While I’m sure Jack Kennedy, Rich Hammond, Greg Craig and others of Joe’s class of ’67 may have much more to say about Joe, I remember him very well as a pillar (literally—he was the tallest) of the basses. He was a pillar in other ways as well. Probably the most dependable Krok during his years with us, Joe could always be counted on to take care of some detail or other that needed doing. He didn’t need to be asked–he just quietly, unassumingly got it done.
Joe was a born optimist, upbeat in every way, always seeing the fun in any situation, even when the rest of us might be pretty pissed about it.
Joe (and his parents) regularly made their home (in Needham, I think it was) available to the Kroks as a gathering place. One personal note: I was the recipient of a sofa from Joe’s parents—an enormous, overstuffed piece from their summer place that became the favorite place for my roommates and me to snooze when we should have been studying. The flowered pattern was great for absorbing the multitude of pizza, moo goo gai pan and liquor stains we subjected it to and for the three years we had it, there were always copious amounts of sand that would emerged from deep in its folds, making some of our late night snacks fairly gritty. The sofa itself smelled like the raw bar at Anthony’s Pier Four. Joe’s summer home must have been close to the beach. In the depth of winter, a short nap on that sofa was like a quick trip to the Cape or the North Shore. The damn thing was so heavy it took Joe and three more of us to get it up our entry way. My back has never been quite the same since.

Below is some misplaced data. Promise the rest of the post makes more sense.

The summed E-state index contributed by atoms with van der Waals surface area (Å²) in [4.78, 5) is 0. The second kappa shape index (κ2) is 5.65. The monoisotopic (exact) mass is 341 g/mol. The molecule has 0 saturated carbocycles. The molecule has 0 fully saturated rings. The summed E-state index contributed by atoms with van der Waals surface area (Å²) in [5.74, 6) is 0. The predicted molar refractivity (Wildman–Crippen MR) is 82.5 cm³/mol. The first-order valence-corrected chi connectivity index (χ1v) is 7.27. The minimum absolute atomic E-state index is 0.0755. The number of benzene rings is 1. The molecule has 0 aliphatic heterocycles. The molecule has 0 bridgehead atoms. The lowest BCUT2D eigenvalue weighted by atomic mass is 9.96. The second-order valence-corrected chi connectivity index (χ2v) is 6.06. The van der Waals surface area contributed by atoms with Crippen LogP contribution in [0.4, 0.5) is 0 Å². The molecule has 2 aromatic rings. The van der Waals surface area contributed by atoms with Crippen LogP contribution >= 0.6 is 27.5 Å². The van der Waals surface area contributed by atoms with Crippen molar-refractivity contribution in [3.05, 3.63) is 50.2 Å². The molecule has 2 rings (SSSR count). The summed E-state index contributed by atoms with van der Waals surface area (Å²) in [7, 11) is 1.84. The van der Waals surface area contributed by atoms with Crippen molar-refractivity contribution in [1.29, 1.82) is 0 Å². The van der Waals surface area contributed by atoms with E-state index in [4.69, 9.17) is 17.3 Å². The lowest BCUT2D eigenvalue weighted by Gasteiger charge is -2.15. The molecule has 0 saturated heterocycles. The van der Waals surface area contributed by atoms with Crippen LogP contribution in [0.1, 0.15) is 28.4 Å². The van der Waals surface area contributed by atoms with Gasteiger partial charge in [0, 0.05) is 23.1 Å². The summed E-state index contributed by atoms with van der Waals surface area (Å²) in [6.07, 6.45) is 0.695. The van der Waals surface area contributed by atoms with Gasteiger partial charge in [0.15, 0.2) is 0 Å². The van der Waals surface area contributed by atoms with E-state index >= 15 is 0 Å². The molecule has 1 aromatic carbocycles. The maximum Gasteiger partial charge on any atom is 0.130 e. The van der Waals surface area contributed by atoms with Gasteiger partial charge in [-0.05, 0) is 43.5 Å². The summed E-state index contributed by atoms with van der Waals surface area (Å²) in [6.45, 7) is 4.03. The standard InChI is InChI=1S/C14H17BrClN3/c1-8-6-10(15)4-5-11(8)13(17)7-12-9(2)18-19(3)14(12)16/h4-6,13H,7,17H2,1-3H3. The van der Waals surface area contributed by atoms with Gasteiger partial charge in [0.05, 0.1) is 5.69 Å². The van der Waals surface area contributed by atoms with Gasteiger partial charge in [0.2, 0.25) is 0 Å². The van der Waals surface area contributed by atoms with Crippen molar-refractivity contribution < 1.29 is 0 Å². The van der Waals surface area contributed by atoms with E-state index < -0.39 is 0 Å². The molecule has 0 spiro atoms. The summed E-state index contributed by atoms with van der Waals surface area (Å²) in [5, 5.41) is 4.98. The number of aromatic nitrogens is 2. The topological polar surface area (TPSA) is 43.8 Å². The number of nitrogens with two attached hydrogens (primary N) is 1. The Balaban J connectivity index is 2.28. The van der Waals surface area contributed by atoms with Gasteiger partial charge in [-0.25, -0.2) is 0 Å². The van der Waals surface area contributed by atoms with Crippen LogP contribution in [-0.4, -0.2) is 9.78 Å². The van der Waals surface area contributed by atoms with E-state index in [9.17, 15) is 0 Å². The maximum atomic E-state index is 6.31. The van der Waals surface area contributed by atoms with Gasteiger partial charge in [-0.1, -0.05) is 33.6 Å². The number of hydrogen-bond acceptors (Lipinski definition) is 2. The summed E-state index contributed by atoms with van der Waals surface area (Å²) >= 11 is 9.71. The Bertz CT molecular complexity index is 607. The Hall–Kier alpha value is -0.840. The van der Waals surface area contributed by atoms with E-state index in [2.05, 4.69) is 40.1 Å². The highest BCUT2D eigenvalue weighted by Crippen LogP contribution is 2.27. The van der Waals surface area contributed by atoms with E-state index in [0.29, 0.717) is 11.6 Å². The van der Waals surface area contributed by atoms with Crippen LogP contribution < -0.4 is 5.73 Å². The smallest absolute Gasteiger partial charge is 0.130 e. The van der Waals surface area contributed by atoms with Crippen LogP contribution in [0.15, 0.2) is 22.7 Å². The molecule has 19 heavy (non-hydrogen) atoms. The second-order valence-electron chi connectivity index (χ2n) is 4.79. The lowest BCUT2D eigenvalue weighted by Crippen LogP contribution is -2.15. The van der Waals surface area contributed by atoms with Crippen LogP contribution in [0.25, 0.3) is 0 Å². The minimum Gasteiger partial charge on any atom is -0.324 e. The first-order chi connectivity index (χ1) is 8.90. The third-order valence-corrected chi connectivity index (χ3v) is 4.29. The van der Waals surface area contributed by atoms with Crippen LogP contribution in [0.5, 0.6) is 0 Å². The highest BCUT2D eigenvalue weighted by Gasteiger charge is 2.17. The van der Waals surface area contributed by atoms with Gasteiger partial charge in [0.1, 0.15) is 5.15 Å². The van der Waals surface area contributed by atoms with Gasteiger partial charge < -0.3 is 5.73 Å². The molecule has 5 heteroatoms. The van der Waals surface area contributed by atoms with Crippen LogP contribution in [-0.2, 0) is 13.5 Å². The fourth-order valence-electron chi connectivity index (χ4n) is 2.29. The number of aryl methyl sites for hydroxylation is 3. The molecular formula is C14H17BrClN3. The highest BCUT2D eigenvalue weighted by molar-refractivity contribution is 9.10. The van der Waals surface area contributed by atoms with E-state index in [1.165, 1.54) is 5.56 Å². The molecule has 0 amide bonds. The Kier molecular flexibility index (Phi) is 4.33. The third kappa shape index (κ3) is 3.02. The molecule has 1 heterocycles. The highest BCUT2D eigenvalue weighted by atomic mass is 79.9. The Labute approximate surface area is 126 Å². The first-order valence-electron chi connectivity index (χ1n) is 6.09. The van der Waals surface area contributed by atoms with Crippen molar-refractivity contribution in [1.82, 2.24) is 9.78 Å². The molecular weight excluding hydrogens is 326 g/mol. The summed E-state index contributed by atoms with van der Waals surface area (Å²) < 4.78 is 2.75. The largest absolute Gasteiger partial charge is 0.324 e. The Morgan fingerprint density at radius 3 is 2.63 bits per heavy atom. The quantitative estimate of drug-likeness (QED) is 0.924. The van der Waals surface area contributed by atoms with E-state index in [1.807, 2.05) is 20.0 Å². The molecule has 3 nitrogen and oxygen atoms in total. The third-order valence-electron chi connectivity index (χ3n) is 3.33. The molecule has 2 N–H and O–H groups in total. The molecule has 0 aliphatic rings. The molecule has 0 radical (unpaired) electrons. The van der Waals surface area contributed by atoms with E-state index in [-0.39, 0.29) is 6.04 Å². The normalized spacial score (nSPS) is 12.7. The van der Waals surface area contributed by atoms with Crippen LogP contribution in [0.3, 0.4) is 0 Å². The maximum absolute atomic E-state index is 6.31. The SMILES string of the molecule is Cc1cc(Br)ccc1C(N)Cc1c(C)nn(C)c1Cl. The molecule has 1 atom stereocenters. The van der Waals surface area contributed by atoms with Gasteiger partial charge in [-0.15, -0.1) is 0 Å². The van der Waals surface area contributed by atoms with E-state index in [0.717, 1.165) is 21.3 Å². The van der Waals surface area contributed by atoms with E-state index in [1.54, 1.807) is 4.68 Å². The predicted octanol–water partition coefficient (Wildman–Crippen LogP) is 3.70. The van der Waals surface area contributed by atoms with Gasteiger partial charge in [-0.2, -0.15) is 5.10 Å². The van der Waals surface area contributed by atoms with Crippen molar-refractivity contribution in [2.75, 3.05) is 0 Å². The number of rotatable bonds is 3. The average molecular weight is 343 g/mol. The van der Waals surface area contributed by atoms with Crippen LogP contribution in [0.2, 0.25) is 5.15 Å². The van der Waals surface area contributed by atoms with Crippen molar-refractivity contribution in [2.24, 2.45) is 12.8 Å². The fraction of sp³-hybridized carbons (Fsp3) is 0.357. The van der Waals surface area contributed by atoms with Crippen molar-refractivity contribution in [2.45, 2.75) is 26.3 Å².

Joe was the type of guy who had nothing but good to say about anyone he ever knew. He was simply a sweetheart of a guy, who deserved many more years among us than he got, but who, by the accounts of others who knew him after his Harvard years, made very good use of just about every moment he had.
-Robert Croog ’66